Kevin Brennan Writes About What It's Like
An article about the nature of friendships drifted in front of my face the other day—specifically about how some friendships naturally fade as time goes on. It prompted me to think about a number of old friends of mine who gradually slipped away, sometimes in spite of my own efforts to keep things going. It’s like blowing on embers in the fireplace to get the flames to kick up again. Usually you just make yourself dizzy and the fire goes out anyway.
As we get older, I guess our perception of a lifetime’s worth of friends morphs a little bit. Just as the prescription on our bifocals needs changing, ideas blur, memories subside, absence makes the heart grow nonchalant.
I used to have a conception of friendship that went like this: Two people are points on their own side-by-side rotating circles. For a time, the two circles appear to be in sync, the points traveling along together (almost touching at one significant moment), but then they begin to pull away from each other as the circles keep rotating. In that sense of it, I’ve had a lot of great friends whose circles coincided with mine at different times of my life, but the wheel keeps a-turnin’, and we’ve all had our separate lives to see to. Once in a blue moon, a friend like that comes back into sync, and you get another go-around, but it’s rare in my experience.
I’ve had friends who changed midstream, or maybe it’s that they let their true selves come into the picture and that wasn’t compatible with me. I’ve had friends who, in retrospect, put less value on the the friendship than I did. I’ve had friends who shared a particular interest with me, then went on to something else, or I did. I’ve had friends who didn’t like my girlfriend (and I wasn’t hot about theirs either), so we nixed it. And I’ve had friendships made possible by proximity or work, but when one party moves out of town or gets a new job, the friendship is hard to sustain and ultimately becomes moot. On the other hand, some friendships survive vast distances and long periods between face-to-face contact. Go figure.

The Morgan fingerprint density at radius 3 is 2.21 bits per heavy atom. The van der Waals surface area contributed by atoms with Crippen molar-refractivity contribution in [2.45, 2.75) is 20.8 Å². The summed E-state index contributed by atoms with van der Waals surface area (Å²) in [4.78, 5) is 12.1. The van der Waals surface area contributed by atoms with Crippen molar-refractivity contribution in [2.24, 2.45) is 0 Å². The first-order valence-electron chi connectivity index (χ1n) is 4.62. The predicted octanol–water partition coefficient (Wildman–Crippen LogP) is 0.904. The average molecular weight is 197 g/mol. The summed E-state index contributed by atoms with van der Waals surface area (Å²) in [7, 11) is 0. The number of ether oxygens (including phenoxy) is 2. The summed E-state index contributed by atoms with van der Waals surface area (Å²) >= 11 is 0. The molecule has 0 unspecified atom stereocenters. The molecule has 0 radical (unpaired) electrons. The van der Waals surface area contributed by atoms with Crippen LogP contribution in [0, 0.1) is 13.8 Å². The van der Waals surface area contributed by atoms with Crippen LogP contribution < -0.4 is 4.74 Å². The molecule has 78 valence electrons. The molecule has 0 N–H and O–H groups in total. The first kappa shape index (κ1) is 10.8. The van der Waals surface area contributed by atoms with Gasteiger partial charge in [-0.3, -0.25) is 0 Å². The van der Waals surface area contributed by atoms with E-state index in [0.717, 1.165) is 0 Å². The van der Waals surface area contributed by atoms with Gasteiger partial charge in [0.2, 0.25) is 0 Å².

Today’s idea of friendship bears no relation to my personal one. There’s no way someone can have thousands of friends. “Someone to do something with” doesn’t rate as friendship to me. There has to be some meat on the bone. A connection deeper than “I like Green Day, do you like Green Day?” Maybe I’m old-fashioned.
Finally, I’ve had friends who drifted—or ran headlong—into Trumpland and wound up living in a universe that I can’t see. I wonder what color the sky is there. Puce? Pea-soup green? I can’t picture it. I don’t see how friendships get past that kind of dissociation. It might make me a smaller person, but once I know someone thinks Trump is the man with a plan (much less a “final solution”), I don’t see much room for a rewarding friendship. You gotta draw the line somewhere.
I’ve had a number of one-sided friendships too, and they wind up fizzling when I run a little experiment and lay low for a time and the friend doesn’t think to check up on me, wondering if I’m OK. That usually means it didn’t occur to the person. What can you do? The only thing you can do is accept reality. Sometimes the other friend might have been running the same experiment and I failed her. Thing had doomed written all over it.
So the article was right about how life is long (if we’re lucky) and friends show up, stay a while, then recede like tides. It’s perfectly natural. We don’t need to beat ourselves up about it when they go away, but I will say this: Great, lifelong friendships don’t come along every day, and when one wanes, I can’t help feeling a dab of honest grief for the loss.